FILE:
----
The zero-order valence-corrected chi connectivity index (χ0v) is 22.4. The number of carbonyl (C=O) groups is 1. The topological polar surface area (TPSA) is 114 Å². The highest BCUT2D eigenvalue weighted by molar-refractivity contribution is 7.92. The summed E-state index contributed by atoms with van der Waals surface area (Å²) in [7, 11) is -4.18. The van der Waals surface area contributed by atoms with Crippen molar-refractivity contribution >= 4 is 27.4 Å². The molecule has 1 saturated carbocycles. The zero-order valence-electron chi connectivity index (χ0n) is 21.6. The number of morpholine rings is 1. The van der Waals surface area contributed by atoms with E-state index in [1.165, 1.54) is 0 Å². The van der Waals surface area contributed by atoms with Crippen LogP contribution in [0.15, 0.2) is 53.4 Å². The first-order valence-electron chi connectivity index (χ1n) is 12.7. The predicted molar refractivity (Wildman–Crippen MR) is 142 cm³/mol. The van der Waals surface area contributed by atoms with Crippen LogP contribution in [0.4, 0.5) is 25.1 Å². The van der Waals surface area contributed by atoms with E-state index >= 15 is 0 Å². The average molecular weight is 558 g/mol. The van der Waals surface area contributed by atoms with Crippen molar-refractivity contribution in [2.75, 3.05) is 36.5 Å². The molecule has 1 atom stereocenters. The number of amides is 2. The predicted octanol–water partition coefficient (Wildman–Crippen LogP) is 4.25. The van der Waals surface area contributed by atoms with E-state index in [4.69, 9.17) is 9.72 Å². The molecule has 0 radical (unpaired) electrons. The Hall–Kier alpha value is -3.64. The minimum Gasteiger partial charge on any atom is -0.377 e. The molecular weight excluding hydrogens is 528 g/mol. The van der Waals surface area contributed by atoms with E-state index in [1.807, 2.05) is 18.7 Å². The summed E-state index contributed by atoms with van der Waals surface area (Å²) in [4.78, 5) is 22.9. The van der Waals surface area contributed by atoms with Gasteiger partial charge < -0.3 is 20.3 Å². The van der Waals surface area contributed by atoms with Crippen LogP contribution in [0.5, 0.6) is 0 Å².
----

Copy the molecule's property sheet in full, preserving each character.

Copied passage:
The zero-order valence-corrected chi connectivity index (χ0v) is 22.4. The number of carbonyl (C=O) groups is 1. The topological polar surface area (TPSA) is 114 Å². The highest BCUT2D eigenvalue weighted by molar-refractivity contribution is 7.92. The summed E-state index contributed by atoms with van der Waals surface area (Å²) in [7, 11) is -4.18. The van der Waals surface area contributed by atoms with Crippen molar-refractivity contribution >= 4 is 27.4 Å². The molecule has 1 saturated carbocycles. The zero-order valence-electron chi connectivity index (χ0n) is 21.6. The number of morpholine rings is 1. The van der Waals surface area contributed by atoms with E-state index in [1.165, 1.54) is 0 Å². The van der Waals surface area contributed by atoms with Crippen LogP contribution in [0.15, 0.2) is 53.4 Å². The first-order valence-electron chi connectivity index (χ1n) is 12.7. The predicted molar refractivity (Wildman–Crippen MR) is 142 cm³/mol. The van der Waals surface area contributed by atoms with Crippen LogP contribution in [0.4, 0.5) is 25.1 Å². The van der Waals surface area contributed by atoms with E-state index >= 15 is 0 Å². The average molecular weight is 558 g/mol. The van der Waals surface area contributed by atoms with Crippen molar-refractivity contribution in [2.75, 3.05) is 36.5 Å². The molecule has 1 atom stereocenters. The number of amides is 2. The predicted octanol–water partition coefficient (Wildman–Crippen LogP) is 4.25. The van der Waals surface area contributed by atoms with E-state index in [4.69, 9.17) is 9.72 Å². The molecule has 0 radical (unpaired) electrons. The Hall–Kier alpha value is -3.64. The minimum Gasteiger partial charge on any atom is -0.377 e. The molecular weight excluding hydrogens is 528 g/mol. The van der Waals surface area contributed by atoms with E-state index in [1.807, 2.05) is 18.7 Å². The summed E-state index contributed by atoms with van der Waals surface area (Å²) in [4.78, 5) is 22.9. The van der Waals surface area contributed by atoms with Gasteiger partial charge < -0.3 is 20.3 Å². The van der Waals surface area contributed by atoms with Crippen LogP contribution in [0.5, 0.6) is 0 Å².